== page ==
Lean corporate culture fosters independence, accountability
Compensation rationally determined
icon box image
REINVESTMENT

Pattern of disciplined reinvestment
Extensive opportunities to reinvest FCF organically or through acquisitions


That's a good analysis. Do you consider Berkshire return regulated due to energy and insurance ? Insurance has always been a big part of their portfolio.  BHE is a good example of reinvestment of excess capital. I am more worried about a lot of their smaller businesses and how they will survive a prolonged downturn.

racemize

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Re: Chuck Akre sells most of his BRK
« Reply #4 on: May 12, 2020, 07:52:18 AM »
+1 pupil, surprised so many people reacting to the sale of less than 1% of a company that doesn't meet his requirements in the first place.

longterminvestor

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Re: Chuck Akre sells most of his BRK
« Reply #5 on: May 12, 2020, 07:58:08 AM »
Hope he called the 1-800 number and sold them directly back to BRk (doubt it). 

Casey

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Re: Chuck Akre sells most of his BRK
« Reply #6 on: May 12, 2020, 08:09:04 AM »
Interesting news, but I don't find it concerning. You can understand why Akre would sell it based on the kind of businesses they talk about wanting to own. Especially when you had the opportunity to buy some pretty interesting companies in March.

thepupil

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Re: Chuck Akre sells most of his BRK
« Reply #7 on: May 12, 2020, 08:10:52 AM »
I consider Berkshire highly regulated because it has ~$100 billion of accounting equity (more by market value) in utilities and railroads. While railroads are less regulated than in the past, the history of the industry is one of very high regulation and Buffett's letters include the railroad in discussions of the partnership with regulators/government/constituents IIRC.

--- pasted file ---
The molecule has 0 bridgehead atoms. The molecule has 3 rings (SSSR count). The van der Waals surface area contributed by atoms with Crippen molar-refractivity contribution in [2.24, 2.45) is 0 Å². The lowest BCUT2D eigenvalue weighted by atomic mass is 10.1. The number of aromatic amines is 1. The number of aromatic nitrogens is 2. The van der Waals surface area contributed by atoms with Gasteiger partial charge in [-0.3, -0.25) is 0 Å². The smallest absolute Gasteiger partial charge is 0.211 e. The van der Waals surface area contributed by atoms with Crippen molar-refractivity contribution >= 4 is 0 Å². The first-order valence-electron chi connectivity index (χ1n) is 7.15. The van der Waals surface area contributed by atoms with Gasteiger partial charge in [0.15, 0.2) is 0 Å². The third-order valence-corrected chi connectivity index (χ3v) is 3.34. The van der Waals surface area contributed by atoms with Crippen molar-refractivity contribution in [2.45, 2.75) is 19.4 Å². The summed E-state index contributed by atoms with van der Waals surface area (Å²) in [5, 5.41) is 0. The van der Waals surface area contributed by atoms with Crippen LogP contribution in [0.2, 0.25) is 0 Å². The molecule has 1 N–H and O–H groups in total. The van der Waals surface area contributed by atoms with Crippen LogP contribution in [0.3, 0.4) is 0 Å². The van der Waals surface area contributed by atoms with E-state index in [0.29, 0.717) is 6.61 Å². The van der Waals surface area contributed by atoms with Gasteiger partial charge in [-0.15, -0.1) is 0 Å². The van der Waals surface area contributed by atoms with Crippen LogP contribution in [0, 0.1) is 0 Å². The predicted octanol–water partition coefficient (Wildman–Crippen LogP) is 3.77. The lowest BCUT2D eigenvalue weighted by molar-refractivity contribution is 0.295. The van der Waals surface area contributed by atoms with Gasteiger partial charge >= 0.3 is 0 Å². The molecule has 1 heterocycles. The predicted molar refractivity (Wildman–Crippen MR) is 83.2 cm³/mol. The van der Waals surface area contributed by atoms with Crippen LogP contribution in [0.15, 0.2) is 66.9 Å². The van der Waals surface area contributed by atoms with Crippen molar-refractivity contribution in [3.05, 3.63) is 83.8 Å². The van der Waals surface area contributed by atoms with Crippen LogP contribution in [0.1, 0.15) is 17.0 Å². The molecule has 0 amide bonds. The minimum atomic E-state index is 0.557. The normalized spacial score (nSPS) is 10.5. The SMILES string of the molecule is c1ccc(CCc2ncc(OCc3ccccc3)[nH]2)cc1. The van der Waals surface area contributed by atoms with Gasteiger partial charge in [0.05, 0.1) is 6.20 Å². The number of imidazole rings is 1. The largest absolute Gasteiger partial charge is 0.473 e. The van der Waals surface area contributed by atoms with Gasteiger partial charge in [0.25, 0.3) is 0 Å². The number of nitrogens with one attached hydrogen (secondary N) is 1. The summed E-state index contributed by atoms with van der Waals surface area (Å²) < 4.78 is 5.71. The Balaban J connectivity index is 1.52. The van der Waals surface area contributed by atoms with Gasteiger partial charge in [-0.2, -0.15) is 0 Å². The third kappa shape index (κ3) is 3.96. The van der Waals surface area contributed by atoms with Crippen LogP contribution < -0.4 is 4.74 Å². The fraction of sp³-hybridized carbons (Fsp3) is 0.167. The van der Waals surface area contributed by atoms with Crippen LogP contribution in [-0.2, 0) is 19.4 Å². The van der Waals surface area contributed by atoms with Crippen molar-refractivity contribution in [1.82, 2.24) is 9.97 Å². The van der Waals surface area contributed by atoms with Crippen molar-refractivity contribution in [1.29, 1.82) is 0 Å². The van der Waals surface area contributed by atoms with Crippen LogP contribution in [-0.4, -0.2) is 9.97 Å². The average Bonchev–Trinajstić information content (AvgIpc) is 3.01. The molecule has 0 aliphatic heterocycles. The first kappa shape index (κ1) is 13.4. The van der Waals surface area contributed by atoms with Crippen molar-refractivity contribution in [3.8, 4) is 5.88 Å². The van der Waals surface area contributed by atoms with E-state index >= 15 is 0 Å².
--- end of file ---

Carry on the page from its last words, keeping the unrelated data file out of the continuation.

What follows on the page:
Berkshire is the 4th or 5th largest bank by look-through owned deposit share.

Berkshire is a large insurance company.

Berkshire has not demonstrated ability to re-invest the bulk of its free cash flow in high returning acquisitions or organically over the past few years. Instead it has piled up excess capital (as discussed throughout the board).

Berkshire is my family's largest position, but I just don't think it meets Chuck and team's criteria and I once spoke to Tom Saberhagen when he was there and asked him why they owned Berkshire and he described it as a legacy position that didn't really meet their criteria because of its size/stodginess/relatively low rate of intrinsic value compounding.


Jurgis

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Re: Chuck Akre sells most of his BRK
« Reply #8 on: May 12, 2020, 08:14:59 AM »
I guess what's interesting is that Akre still holds 4+% of MKL. I don't see why MKL is more attractive than BRK. I also don't quite understand holding something like MKL in a fund. You're basically buying a company that holds a bunch of stocks and not even at a discount. Also somewhat true for BRK, but BRK at least has pretty big wholly owned businesses part.
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LC

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Re: Chuck Akre sells most of his BRK
« Reply #9 on: May 12, 2020, 08:32:31 AM »
Why did they sell Berkshire now?

Berkshire has owned highly regulated businesses for years. Same with its bank portfolio. It hasn't met those aspects of Akre's criteria for a long time - so why sell now?

Perhaps Akre doesn't believe Berkshire fits the remainder of his criteria, perhaps:

Enduring, predictable high ROEs* and FCF**
Identifiable, sustainable competitive advantages
Pricing power in excess of costs, inflation protection